13 Comments

  1. Just in case anyone else was surprised as I was by the “reruns” comment: it was just for a week, the strip is now back to new material.

    P.S. One of the side results of Watterson’s battle for creative control was to negotiate the right to take sabbaticals. He later lauded Andrews & McMeel for offering all their cartoonists the right to take a vacation each year. Of course, not every artist makes use of the privilege, but there’s nothing wrong with it if they do.

  2. In background correspondence, I was saying the CIDU elements for me were mostly what sort of candy store this could be, and why they carry eyeballs and sell them from a gumball dispenser. Brian in STL countered that he is a frequent Lío reader and those are pretty normal elements for the strip. For him the itchy question (in part from the syndication site’s comments area) was: who is the character at the right, and is a taste for eyeballs suited to his character or original context?

    And the debate there was whether he could be The Mad Hatter (from Alice in Wonderland), and if so does he match the appearance of any of the actors in modern live-action versions? I saw one of those, but don’t remember much about it. I still take the Disney 1951 animation version as a reference base, and this guy certainly doesn’t match the Hatter from that version. However, I thought he could be a pretty good match to the Tenniel drawings done as illustrations in the books!

  3. My thought was that the character needed an eyeball. I don’t know whether those are fully-working eyeballs or glass eyes. It would be a strange way to sell glass eyes. Are all glass eyes the same size? Are they one-size-fits-all? Should I recognize the character as someone who has a missing eye or wears an eyepatch? It’s not Popeye or Wotan or a pirate.

    Oddly, although I have been watching Popeye cartoons and reading the comics since I was a little kid, it only very recently struck me how unusual it is for someone with a missing eye to have neither an eyepatch nor a glass eye.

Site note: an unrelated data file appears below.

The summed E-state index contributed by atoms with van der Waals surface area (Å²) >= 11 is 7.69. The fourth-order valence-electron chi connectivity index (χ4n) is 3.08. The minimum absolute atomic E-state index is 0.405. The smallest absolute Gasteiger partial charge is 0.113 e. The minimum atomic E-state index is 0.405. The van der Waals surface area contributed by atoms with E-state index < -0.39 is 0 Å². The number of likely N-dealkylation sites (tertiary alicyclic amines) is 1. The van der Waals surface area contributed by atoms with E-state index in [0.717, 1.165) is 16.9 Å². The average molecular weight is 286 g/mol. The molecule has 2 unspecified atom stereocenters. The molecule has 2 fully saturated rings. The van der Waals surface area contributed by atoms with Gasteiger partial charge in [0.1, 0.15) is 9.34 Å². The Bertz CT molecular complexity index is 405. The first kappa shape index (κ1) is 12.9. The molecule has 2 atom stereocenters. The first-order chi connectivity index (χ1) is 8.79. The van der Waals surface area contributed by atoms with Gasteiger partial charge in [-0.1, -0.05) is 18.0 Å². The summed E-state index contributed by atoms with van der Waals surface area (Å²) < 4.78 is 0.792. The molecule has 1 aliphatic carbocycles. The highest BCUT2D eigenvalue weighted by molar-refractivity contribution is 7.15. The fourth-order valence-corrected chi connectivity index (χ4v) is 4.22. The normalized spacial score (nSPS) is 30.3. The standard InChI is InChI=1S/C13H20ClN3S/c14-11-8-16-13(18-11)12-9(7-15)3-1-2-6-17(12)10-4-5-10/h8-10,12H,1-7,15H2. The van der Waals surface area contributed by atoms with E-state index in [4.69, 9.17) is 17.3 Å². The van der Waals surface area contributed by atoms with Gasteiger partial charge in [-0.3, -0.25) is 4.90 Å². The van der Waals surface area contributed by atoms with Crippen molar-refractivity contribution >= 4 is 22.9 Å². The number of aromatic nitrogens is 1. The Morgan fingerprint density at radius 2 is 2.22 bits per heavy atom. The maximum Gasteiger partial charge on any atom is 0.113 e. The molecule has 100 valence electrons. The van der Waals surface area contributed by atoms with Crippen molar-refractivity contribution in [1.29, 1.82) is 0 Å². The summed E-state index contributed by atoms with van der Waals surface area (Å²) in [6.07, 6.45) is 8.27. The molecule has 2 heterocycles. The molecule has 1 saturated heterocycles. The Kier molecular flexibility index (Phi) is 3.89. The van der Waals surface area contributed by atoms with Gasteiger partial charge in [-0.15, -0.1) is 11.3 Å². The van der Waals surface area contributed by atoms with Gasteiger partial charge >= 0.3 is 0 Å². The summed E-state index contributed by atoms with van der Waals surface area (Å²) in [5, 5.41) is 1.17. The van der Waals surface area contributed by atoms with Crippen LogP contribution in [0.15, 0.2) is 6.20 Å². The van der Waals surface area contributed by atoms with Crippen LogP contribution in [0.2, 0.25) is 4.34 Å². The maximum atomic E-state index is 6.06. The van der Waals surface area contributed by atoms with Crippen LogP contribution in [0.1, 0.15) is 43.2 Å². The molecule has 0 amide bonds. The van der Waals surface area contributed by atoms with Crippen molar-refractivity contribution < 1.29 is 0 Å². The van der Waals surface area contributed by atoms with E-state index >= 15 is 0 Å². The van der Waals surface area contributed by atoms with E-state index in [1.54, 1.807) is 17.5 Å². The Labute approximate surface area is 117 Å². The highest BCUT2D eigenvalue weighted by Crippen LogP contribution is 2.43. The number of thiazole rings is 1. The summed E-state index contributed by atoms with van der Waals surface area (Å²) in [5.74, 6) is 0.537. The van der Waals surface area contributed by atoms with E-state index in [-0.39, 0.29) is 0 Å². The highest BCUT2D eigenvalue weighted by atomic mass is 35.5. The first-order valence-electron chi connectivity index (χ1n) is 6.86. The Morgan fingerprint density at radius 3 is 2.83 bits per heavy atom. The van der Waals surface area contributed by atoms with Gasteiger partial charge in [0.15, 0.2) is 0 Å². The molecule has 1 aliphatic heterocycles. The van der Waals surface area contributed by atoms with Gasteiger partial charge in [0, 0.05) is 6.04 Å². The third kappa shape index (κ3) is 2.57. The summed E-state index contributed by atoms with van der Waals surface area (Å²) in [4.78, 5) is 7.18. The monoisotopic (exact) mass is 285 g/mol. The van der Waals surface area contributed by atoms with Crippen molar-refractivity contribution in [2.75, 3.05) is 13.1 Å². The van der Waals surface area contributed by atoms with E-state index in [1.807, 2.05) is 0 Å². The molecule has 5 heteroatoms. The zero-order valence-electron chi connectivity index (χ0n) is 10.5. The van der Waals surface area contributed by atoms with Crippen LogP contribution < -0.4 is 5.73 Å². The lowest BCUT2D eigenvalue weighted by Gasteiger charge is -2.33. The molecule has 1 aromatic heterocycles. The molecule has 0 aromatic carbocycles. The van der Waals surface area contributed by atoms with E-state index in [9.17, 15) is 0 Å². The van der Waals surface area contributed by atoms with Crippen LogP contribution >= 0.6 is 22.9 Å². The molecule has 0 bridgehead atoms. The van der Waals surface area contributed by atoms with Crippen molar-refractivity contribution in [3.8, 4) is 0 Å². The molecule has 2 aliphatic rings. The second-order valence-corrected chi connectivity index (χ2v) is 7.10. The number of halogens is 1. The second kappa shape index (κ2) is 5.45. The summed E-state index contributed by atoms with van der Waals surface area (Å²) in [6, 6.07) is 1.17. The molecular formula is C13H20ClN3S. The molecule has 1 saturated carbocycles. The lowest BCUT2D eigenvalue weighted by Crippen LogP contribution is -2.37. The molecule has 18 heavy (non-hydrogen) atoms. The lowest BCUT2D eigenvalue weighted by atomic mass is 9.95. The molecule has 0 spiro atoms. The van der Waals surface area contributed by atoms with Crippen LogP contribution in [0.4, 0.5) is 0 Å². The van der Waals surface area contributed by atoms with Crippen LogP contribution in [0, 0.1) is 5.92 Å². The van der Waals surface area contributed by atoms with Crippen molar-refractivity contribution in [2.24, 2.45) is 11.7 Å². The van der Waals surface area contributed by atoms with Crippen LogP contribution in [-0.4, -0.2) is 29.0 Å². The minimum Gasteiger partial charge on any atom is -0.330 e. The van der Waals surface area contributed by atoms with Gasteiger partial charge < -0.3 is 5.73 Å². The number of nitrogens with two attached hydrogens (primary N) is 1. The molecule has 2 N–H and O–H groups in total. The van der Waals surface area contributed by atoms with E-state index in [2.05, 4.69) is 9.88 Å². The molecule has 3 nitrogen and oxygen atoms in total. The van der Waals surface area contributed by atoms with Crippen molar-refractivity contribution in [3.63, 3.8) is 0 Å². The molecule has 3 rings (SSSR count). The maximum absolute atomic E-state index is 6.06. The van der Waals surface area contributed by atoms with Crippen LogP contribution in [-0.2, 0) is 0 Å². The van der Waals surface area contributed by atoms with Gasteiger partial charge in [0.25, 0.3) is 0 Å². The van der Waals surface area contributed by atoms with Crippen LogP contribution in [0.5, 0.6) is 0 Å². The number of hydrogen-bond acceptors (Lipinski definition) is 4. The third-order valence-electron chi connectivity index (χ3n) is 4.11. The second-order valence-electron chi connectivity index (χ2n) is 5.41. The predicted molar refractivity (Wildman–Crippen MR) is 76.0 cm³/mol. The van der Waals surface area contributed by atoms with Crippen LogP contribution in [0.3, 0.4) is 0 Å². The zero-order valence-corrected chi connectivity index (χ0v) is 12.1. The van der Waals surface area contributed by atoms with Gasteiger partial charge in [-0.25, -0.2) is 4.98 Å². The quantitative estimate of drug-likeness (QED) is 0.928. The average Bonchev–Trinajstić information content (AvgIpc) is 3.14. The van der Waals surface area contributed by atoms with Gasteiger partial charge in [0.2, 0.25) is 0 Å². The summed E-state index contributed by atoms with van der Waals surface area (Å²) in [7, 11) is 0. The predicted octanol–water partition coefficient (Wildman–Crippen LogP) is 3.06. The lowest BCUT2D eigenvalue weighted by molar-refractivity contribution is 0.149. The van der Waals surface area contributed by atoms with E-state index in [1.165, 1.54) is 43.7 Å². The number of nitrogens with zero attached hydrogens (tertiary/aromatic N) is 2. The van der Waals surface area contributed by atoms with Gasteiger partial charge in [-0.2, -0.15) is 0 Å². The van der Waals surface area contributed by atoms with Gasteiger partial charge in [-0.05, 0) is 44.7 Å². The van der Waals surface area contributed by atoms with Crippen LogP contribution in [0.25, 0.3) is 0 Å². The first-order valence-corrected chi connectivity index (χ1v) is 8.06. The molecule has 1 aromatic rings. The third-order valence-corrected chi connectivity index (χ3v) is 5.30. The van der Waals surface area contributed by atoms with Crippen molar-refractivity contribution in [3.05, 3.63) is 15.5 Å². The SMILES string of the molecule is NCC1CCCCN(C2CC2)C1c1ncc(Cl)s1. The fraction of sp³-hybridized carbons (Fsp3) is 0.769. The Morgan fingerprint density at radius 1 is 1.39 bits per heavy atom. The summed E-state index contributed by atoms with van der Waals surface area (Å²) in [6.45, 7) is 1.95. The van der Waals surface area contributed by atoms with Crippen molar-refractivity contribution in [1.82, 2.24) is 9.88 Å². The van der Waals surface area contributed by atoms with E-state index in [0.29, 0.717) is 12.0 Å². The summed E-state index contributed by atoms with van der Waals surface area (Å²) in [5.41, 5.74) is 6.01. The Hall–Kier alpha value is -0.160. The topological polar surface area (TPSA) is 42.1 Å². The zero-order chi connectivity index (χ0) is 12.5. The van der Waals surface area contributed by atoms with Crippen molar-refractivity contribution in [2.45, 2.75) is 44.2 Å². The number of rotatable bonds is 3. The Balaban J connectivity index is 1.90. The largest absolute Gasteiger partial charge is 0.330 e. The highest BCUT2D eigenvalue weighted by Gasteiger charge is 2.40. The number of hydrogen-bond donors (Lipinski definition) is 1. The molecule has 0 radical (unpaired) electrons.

4. I think zbicyclist may have it: the hidden pun of “eye candy” seems logical, if not explicitly apparent. If Tatulli had really intended a connection to Tenniel’s “Hatter”, he would probably have included the “10/6” price tag on the hat. Another possibility would be a leprechaun, but I could not find any reason why one of them would be interested in eyeballs, other their impish nature.

  5. P.S. @ MiB – Glass eyes are definitely not “generic”. In addition to being carefully fitted for size, I once saw a short documentary about how they were custom-made so that the iris would match exactly to the patient’s remaining eye.

    P.P.S. In addition to appearance, glass eyes serve another purpose also served by an eye patch: preventing dirt and other infective vectors from getting into the eye cavity. That’s why anyone who is missing an eye will almost always have one or the other.

  6. P.P.P.S. Having said all that, I’d like to add that I don’t think that the eyeballs in this strip are glass. Given Liō‘s more than occasionally creepy nature, I would assume that they are at least biological, if not human.

  7. The pointy shoes would seem to signify some kind of fey or impish creature. Maybe “leprechaun” isn’t so far off.

  8. @ Meryl – Those “eyeball” candies still exist: my kids usually get a few of them every Halloween. I would be willing to accept a jawbreaker, but these odious monstrosities are closer to “gummi bears” (and are packaged in a plastic sphere to keep them from drying out). I thought they were revolting, and I’m not sure whether either kid ate one. I know that we threw at least a couple of them in the garbage.

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